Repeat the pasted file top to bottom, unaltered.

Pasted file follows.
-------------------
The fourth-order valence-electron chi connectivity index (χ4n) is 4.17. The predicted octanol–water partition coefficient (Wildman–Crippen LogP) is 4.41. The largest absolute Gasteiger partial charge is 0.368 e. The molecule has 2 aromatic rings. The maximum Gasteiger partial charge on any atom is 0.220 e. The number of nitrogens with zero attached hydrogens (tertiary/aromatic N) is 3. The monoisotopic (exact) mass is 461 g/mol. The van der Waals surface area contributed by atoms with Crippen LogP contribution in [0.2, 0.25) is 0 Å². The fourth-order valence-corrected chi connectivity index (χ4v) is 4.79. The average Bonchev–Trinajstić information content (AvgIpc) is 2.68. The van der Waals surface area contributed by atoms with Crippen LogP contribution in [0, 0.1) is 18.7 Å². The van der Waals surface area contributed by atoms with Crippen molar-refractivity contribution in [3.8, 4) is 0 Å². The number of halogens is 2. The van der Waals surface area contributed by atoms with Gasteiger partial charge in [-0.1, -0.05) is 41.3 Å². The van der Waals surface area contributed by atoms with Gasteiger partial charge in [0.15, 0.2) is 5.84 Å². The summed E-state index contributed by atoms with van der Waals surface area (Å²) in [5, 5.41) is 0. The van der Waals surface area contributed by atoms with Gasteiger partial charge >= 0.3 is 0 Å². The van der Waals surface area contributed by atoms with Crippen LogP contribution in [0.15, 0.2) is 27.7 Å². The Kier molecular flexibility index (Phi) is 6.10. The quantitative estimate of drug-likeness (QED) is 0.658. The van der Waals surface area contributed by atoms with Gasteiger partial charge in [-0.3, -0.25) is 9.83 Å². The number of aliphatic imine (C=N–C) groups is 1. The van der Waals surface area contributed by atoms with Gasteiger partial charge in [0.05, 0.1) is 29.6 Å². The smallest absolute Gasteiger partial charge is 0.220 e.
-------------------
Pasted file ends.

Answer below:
The fourth-order valence-electron chi connectivity index (χ4n) is 4.17. The predicted octanol–water partition coefficient (Wildman–Crippen LogP) is 4.41. The largest absolute Gasteiger partial charge is 0.368 e. The molecule has 2 aromatic rings. The maximum Gasteiger partial charge on any atom is 0.220 e. The number of nitrogens with zero attached hydrogens (tertiary/aromatic N) is 3. The monoisotopic (exact) mass is 461 g/mol. The van der Waals surface area contributed by atoms with Crippen LogP contribution in [0.2, 0.25) is 0 Å². The fourth-order valence-corrected chi connectivity index (χ4v) is 4.79. The average Bonchev–Trinajstić information content (AvgIpc) is 2.68. The van der Waals surface area contributed by atoms with Crippen LogP contribution in [0, 0.1) is 18.7 Å². The van der Waals surface area contributed by atoms with Crippen molar-refractivity contribution in [3.8, 4) is 0 Å². The number of halogens is 2. The van der Waals surface area contributed by atoms with Gasteiger partial charge in [-0.1, -0.05) is 41.3 Å². The van der Waals surface area contributed by atoms with Gasteiger partial charge in [0.15, 0.2) is 5.84 Å². The summed E-state index contributed by atoms with van der Waals surface area (Å²) in [5, 5.41) is 0. The van der Waals surface area contributed by atoms with Gasteiger partial charge >= 0.3 is 0 Å². The van der Waals surface area contributed by atoms with Crippen LogP contribution in [0.15, 0.2) is 27.7 Å². The Kier molecular flexibility index (Phi) is 6.10. The quantitative estimate of drug-likeness (QED) is 0.658. The van der Waals surface area contributed by atoms with Gasteiger partial charge in [-0.3, -0.25) is 9.83 Å². The number of aliphatic imine (C=N–C) groups is 1. The van der Waals surface area contributed by atoms with Gasteiger partial charge in [0.05, 0.1) is 29.6 Å². The smallest absolute Gasteiger partial charge is 0.220 e.